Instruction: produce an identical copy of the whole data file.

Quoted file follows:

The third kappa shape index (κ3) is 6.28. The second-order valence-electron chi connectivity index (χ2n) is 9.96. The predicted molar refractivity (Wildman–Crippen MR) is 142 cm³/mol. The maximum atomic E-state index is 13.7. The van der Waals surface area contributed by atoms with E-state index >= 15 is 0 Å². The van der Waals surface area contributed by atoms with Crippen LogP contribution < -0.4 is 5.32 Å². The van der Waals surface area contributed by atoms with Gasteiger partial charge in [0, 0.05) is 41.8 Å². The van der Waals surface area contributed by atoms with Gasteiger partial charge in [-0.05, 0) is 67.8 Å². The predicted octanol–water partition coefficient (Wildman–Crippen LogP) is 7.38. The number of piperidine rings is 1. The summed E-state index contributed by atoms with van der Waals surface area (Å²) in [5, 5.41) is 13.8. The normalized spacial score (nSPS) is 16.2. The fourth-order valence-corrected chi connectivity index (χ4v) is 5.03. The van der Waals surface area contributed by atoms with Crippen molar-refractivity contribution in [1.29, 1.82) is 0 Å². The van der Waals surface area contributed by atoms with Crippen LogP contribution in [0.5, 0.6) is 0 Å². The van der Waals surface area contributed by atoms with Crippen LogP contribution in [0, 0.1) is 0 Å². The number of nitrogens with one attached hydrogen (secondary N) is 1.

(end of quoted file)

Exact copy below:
The third kappa shape index (κ3) is 6.28. The second-order valence-electron chi connectivity index (χ2n) is 9.96. The predicted molar refractivity (Wildman–Crippen MR) is 142 cm³/mol. The maximum atomic E-state index is 13.7. The van der Waals surface area contributed by atoms with E-state index >= 15 is 0 Å². The van der Waals surface area contributed by atoms with Crippen LogP contribution < -0.4 is 5.32 Å². The van der Waals surface area contributed by atoms with Gasteiger partial charge in [0, 0.05) is 41.8 Å². The van der Waals surface area contributed by atoms with Gasteiger partial charge in [-0.05, 0) is 67.8 Å². The predicted octanol–water partition coefficient (Wildman–Crippen LogP) is 7.38. The number of piperidine rings is 1. The summed E-state index contributed by atoms with van der Waals surface area (Å²) in [5, 5.41) is 13.8. The normalized spacial score (nSPS) is 16.2. The fourth-order valence-corrected chi connectivity index (χ4v) is 5.03. The van der Waals surface area contributed by atoms with Crippen molar-refractivity contribution in [1.29, 1.82) is 0 Å². The van der Waals surface area contributed by atoms with Crippen LogP contribution in [0.5, 0.6) is 0 Å². The van der Waals surface area contributed by atoms with Crippen LogP contribution in [0, 0.1) is 0 Å². The number of nitrogens with one attached hydrogen (secondary N) is 1.